Richmondmom.com has partnered with Finding Hope and Home for Our Children (FHHFOC) to provide a guide to foster care. There are many children in need of a safe and secure environment in order to thrive. Make a difference and consider becoming a foster parent.
Foster care includes the placing of a minor outside of their own home and into a trained foster family for safety and stability. Foster care is usually commenced at the removal of a minor by the local department of social services when their caregiver(s) is unable to care for them or due to neglectful or abusive treatment in their previous home. It is always the goal of professionals to ensure children are with their own family or extended kin for as long as possible prior to entering foster care, unless mandated by court reports.
Numbers on foster care
The Virginia Department of Social Services reports that there are currently over 5,000 children in the state’s foster care system, most of whom do not have stable living situations. According to a 2014 CNN report by Rita Soronen, the need for foster families is only increasing as children are not being provided quality living from state-provided resources alone, such as residential facilities or group homes. Soronen believes that with the help of a consistent foster family, when the child turns 18 at the time of “aging out” of state-provided resources the child will more than decrease the risks of homelessness by ⅓ before the age of 25 and the child will have an increased emotional stability along with a higher rate of achieving a professional career (versus being reliant on state funds).
What is a foster parent?
A foster parent is a certified, temporary caregiver to a child who is placed in their home due to the biological family being either unwilling or unfit to care for the child. The goal of a foster parent is to provide stability and a safe living environment while the ultimate goal remains for the child to return to their permanent home.
Who can be a foster parent?
Persons at least 18 years of age, who have a stable employment and income, adequate space for a child, can successfully pass a Child Protective Services and federal background check, has stable transportation, and can meet other home study criteria may be qualified to be a foster parent. If you meet the basic requirements and have a passion for providing foster care in your home, you may qualify to become a foster parent.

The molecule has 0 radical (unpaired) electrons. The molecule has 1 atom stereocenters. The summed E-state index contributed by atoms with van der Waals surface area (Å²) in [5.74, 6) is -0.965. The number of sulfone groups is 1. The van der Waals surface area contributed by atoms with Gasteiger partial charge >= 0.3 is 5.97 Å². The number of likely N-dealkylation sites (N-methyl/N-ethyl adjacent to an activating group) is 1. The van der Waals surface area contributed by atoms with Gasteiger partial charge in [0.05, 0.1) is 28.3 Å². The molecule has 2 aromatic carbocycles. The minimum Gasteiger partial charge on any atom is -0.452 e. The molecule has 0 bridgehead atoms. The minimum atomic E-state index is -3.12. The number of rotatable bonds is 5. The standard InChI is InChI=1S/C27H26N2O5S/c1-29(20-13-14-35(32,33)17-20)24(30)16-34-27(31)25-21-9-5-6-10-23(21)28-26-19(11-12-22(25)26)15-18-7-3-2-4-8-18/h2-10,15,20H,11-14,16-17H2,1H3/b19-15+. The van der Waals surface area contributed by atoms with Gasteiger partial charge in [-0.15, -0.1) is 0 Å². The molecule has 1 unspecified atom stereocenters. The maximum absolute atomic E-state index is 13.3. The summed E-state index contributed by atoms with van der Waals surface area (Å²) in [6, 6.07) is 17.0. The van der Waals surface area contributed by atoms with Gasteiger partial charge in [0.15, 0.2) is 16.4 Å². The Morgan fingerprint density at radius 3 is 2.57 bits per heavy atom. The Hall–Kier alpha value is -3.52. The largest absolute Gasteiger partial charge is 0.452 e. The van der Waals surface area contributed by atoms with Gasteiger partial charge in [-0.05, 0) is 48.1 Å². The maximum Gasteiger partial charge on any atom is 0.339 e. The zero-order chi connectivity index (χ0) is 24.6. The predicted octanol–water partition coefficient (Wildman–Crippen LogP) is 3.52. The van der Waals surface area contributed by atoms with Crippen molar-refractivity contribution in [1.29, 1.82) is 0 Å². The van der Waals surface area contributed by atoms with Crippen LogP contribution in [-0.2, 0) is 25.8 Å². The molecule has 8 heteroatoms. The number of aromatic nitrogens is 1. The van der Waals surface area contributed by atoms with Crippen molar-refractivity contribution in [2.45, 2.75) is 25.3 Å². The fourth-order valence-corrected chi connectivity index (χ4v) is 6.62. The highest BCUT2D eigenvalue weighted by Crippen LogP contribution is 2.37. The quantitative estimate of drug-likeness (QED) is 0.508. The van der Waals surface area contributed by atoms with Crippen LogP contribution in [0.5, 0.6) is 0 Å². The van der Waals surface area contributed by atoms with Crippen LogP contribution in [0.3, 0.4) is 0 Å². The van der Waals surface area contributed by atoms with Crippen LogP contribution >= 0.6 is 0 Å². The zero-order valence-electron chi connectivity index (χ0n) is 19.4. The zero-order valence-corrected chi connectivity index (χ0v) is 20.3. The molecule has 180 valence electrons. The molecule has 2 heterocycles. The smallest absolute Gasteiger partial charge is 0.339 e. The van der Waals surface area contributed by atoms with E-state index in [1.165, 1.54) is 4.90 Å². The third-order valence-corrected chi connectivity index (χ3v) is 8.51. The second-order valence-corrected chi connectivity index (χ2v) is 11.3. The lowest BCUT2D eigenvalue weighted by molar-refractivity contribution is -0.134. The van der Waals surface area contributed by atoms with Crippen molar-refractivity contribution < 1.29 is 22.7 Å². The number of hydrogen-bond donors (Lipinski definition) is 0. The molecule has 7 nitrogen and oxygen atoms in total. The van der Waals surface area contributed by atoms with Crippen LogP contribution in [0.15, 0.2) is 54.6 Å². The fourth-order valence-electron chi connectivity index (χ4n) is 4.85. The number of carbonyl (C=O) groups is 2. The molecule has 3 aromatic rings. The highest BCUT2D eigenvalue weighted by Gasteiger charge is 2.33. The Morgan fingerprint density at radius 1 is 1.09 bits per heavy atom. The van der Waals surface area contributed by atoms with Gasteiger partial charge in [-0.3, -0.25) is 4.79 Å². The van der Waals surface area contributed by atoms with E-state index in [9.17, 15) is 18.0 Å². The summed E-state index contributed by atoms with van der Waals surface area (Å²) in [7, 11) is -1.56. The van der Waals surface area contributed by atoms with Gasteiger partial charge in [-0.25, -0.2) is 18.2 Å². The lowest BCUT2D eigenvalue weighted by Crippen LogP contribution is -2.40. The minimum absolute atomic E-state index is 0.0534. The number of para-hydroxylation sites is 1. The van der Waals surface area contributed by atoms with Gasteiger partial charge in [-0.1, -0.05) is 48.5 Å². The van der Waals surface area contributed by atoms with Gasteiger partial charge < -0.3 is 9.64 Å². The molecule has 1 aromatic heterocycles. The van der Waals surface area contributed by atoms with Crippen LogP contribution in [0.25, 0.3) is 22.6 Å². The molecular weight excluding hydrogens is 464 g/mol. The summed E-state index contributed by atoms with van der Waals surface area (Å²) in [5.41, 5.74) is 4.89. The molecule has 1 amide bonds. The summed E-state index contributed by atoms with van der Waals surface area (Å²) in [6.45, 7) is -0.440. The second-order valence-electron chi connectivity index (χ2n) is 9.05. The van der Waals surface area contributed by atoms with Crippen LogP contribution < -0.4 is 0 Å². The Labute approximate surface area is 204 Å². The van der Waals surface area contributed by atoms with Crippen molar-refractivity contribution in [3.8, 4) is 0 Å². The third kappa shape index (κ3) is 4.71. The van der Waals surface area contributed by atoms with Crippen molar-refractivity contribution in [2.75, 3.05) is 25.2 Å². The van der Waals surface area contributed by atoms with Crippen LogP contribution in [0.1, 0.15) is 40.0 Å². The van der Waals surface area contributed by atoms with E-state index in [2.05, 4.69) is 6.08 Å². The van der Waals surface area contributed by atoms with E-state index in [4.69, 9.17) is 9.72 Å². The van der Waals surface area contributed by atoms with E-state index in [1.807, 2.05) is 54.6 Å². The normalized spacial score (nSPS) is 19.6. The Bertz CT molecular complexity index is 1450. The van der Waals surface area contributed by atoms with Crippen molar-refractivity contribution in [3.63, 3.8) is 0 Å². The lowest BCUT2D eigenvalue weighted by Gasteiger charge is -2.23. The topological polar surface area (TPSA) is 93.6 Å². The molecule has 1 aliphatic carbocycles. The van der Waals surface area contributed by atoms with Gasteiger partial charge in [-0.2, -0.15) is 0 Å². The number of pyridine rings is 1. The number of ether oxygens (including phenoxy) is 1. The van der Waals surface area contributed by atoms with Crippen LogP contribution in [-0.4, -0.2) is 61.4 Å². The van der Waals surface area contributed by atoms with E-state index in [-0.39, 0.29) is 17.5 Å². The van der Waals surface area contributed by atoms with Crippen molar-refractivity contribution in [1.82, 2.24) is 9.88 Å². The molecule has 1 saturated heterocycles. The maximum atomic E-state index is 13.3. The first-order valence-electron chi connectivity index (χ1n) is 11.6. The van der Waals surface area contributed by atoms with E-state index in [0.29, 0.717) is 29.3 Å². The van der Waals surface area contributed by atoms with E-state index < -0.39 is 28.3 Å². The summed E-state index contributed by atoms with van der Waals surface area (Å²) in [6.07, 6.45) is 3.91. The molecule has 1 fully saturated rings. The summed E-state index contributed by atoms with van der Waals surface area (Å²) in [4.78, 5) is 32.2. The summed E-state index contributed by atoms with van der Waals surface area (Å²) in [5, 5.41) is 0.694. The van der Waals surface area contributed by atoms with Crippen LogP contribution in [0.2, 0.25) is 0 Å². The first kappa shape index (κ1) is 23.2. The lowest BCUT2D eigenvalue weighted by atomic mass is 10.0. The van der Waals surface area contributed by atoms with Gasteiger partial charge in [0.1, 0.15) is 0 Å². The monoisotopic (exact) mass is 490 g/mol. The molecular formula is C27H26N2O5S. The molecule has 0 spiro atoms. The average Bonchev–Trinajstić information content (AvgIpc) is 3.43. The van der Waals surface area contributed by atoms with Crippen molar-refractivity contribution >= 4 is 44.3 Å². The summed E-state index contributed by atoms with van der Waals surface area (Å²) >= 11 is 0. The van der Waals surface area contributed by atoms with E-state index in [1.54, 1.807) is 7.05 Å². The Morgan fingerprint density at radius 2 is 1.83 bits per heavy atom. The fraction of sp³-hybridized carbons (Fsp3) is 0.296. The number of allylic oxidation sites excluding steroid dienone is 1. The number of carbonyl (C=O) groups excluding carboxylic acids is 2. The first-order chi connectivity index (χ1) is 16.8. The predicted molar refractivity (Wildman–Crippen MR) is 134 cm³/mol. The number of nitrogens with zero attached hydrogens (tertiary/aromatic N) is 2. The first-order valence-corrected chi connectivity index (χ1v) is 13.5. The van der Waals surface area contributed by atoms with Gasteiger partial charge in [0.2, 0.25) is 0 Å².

How do I become a foster parent?
The process of becoming a foster parent includes submitting the application including references, successfully completing the home study and required background checks, accomplishing the necessary PRIDE training process over the course of 12 weeks, agreeing to the agency policies and procedures.
What is treatment foster care?
Also known as therapeutic foster care, is provided by foster parents who have specialized training to care for a wide variety of children who may have extensive emotional, behavioral, social issues or medical needs.
What are the expectations of foster parents?
After receiving approval of becoming a foster parent, the family is expected to continually provide safety, work toward treatment goals with the child, and be an effective team member with individuals associated with the child’s care.
Will I have to work with the child’s parent?
The goal of foster care is always reunification to the biological family, unless mandates report otherwise due to parent’s consistent inability to care for a child. While the child is in foster care, foster parents will work with a team of individuals that may include the case worker from social services, the child placing agency, school offices, physicians / therapists, and the biological family. It is important for emotional stability and positive sense of self for a child to maintain contact with their biological family when possible which may require foster parent contact / visitation with family.